It was past midnight on April 9 that Pakistan’s parliament successfully managed to end almost four years of rule by Imran Khan and a crisis that had begun to look like an intense but emotionally draining soap opera. Khan had refused to face a no-confidence vote tabled by the political opposition on March 8, delaying a simple process and causing multiple institutions including the judiciary to get involved. Khan tried to thwart the motion by unconstitutionally dismissing the parliament and announcing early elections, actions not permitted pending the motion against him.
Khan justified these moves by arguing that the political opposition had conspired against him on instructions from the United States and that he had concrete evidence of such a plan hatched in Washington DC. The Parliament was finally restored after a Supreme Court verdict on April 7, allowing the no-confidence motion to proceed on April 9. The high drama of Khan’s removal reflects the larger problem of his politics—his inability to conform to institutional rules or demonstrate respect for anything above his own personal interests, including the constitution. In the process, he further strengthened the powerful military whose hands were as much visible in his selection in 2018 as they are in his removal in 2022.
A former cricketer, Khan took pride in not being a politician. Indeed, in his political career spanning about two decades, he never learned the art of adjustment, honoring commitments, or following principles. He remained a good agitator, a master in building a popular narrative and catching people’s imagination, but without the capacity to deliver. His ascent to power in 2018 was marked by lofty promises of solving corruption, youth unemployment, and speedy recovery of the economy in 90 days. Unfortunately, these were never fulfilled due to poor governance and misplaced priorities.
The high drama of Khan’s removal reflects the larger problem of his politics—his inability to conform to institutional rules or demonstrate respect for anything above his own personal interests, including the constitution.
At the end of the day, Khan will be remembered for targeting the opposition rather than focusing on economic challenges such as inflation that rose to 13 percent—which also pushed up food inflation to 15.1 percent in March 2022—driving millions towards grinding poverty. Unable to increase exports or tax collection, Khan’s government had become highly dependent on Pakistani expatriate remittances, domestic and international borrowing and a financial bailout from the IMF. Ultimately, Imran Khan tried to turn the tide of popular displeasure with his government, especially in the populous and politically-significant province of Punjab, by suggesting that the Biden administration had conspired with Pakistan’s opposition to bring about “regime change” in the country.
Though Pakistan did well in fighting the COVID-19 pandemic, Khan’s overall record of governance has been weak. More importantly, during his tenure, Pakistan’s society was pushed towards greater polarization and an increase in religious fanaticism. His constant reference to recreating the 1400 years old “riyasat e Madina” (the state of Madina) through bringing critical changes to the education system by increasing Islamic religious content encouraged youth to look at the world increasingly in black and white. This had severe repercussions such as the killing of a Sri Lankan national at the hands of a religiously incensed extra-judicial vigilante mob in eastern Pakistan in December 2021. In his last days in power, the sloganeering from Khan and other prominent PTI leaders encouraging abuse of anyone that opposed him only furthered intolerance and fascist tendencies in the society.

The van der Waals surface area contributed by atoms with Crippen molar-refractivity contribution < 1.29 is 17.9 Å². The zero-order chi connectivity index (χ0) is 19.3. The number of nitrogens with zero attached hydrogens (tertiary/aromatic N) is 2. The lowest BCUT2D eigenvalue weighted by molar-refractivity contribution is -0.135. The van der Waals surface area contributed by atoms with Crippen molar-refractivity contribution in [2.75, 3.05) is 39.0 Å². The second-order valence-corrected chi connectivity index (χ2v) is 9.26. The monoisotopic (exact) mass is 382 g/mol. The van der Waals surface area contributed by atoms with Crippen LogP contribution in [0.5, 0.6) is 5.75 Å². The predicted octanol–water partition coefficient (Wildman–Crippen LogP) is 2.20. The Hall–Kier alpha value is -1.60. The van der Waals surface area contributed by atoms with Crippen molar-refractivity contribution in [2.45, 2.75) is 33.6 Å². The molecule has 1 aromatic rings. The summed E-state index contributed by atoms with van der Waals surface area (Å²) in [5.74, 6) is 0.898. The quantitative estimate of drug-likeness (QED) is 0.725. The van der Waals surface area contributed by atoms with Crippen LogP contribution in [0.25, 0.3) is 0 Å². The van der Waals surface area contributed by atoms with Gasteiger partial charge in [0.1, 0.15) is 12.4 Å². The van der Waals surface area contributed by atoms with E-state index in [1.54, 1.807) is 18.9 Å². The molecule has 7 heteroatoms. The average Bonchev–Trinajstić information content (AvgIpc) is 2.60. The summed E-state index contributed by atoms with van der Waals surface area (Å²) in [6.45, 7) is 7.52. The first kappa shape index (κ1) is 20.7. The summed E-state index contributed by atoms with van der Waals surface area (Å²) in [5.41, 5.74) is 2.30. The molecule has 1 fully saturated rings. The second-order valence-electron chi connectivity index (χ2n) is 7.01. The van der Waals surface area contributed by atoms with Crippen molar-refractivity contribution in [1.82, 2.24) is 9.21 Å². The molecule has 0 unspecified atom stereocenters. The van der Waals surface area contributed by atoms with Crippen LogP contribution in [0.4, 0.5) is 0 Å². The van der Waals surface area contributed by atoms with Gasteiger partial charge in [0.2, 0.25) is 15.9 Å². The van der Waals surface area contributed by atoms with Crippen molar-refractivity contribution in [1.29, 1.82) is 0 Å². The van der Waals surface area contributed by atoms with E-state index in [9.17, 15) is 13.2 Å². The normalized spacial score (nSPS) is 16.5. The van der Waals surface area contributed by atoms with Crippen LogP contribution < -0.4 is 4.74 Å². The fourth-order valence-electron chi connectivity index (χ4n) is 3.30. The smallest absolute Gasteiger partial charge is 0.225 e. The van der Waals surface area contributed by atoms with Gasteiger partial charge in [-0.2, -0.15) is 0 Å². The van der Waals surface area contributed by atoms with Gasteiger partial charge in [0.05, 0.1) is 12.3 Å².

The Military’s Enduring Role
Nonetheless, rather than the weak economy or social polarization, what eventually brought his temporary political rule tumbling down were his growing differences with the military, which has been accused of “selecting” him into electoral victory and eventually power in 2018. At that time, both the Pakistan Tehreek-e-Insaf (PTI) and the military leadership lauded this as a new kind of method of governance in which the civil and the military would work together and remain on the same page. Touted as a hybrid regime, work was divided between civilian and military leadership with the latter responsible for all strategic decision-making particularly relating to foreign relations and national security.
Khan—better known for winning the Cricket World Cup in 1992, agitational politics, and fundraising for his cancer hospital—pushed other responsibilities on the army chief, General Qamar Javed Bajwa. The general and his team were seen meeting the country’s top businessmen and industrialists and instructing them on the way forward. Sources involved in financial planning claim that even the Inter-Services Intelligence (ISI) chief was involved in reframing existing agreements with International Power Providers and similar businesses. In this respect, any criticism of Khan on poor governance ought to be shared by the military, which not only brought a man lacking passion for governance to power but also constantly interfered with his work thereafter.